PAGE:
With the research to guide you, point out some of the many ways his daughter is already benefiting from his involvement. Relate the new words and phrases she has picked up from Daddy. Detail the ways she imitates his contributory behaviors around the house, such as wanting to off light switches when she leaves a room. Share how excited she was to know that Daddy was on his way home so she could share the day’s news with him. And later tell him how reviewing the day’s highlights for him was assuredly building neural connections making her that much smarter (which is what happens!).

Keep Realistic Expectations
While it would be nice if your husband was able to move well beyond his current comfort level, accept that your family’s roles are a bit behind the times. And do what the moms of the 1950’s did. Find other stay-at-home moms to share weekday time with. If they’re not easily found, join a babysitting co-op or Moms’ Club and recruit a good mommy friend from the group. Make use of hired sitters – teens or grandmother types – so you have time off for yourself or as a couple.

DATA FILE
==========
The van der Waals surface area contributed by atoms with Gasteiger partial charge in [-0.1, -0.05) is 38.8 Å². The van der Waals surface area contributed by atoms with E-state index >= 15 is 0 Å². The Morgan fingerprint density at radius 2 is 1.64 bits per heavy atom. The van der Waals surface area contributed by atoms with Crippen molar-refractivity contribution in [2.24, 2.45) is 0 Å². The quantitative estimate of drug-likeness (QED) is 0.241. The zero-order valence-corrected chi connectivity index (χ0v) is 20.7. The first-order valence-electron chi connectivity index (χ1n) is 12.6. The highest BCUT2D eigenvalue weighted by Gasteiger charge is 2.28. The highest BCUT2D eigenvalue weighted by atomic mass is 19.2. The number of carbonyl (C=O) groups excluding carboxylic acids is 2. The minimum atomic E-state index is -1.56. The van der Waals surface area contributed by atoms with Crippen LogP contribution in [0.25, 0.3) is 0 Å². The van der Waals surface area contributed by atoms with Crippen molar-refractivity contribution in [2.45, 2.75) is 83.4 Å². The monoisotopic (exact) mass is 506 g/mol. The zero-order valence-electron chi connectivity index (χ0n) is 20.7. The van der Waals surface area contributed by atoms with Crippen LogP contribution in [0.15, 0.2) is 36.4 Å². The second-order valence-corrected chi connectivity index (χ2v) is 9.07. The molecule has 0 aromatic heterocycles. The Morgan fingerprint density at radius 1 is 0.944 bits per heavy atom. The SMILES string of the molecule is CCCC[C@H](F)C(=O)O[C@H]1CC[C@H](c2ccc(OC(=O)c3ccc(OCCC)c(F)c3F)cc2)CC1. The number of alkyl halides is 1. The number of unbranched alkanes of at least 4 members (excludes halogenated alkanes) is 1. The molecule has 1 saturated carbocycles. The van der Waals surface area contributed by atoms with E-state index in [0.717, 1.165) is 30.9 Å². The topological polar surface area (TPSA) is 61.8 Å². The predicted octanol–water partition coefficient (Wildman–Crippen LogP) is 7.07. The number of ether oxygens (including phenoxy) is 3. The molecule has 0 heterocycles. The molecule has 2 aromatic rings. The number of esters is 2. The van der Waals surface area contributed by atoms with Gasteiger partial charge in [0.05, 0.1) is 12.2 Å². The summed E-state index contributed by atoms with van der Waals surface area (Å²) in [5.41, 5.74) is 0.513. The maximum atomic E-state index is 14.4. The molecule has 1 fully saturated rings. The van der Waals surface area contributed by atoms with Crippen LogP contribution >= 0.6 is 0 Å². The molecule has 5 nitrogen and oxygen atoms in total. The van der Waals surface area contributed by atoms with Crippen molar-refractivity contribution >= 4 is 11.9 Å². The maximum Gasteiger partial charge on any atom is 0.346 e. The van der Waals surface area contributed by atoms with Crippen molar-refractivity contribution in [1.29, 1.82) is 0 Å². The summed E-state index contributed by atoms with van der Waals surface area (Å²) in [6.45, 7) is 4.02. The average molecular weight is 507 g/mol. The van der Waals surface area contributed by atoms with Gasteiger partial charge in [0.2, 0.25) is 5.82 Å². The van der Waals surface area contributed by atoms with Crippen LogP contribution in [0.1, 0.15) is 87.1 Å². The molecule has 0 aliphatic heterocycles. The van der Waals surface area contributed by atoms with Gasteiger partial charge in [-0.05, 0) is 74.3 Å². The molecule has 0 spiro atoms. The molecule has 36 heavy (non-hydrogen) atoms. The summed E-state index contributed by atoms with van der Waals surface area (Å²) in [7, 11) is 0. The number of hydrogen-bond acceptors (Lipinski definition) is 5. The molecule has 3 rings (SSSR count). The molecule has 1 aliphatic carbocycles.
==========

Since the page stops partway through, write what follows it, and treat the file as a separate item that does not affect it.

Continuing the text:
Take the realistic approach that an overhaul to your husband’s attitude from hands-off to being a sunblock wielding, boo boo kissing, lullaby-singing dad is not likely. And celebrate any baby steps he might make in the right direction.

Dr. Debbie

Deborah Wood is a child development specialist in Annapolis. She holds a doctorate in Human Development from the University of Maryland at College Park and is founding director of the Chesapeake Children’s Museum. Long time fans and new readers can find many of her “Understanding Children” columns archived on the Chesapeake Family Magazine website. You can find her online at drdebbiewood.com.

What do you think? Leave your thoughts in the comments or submit a question to Dr. Debbie at Betsy@jecoannapolis.com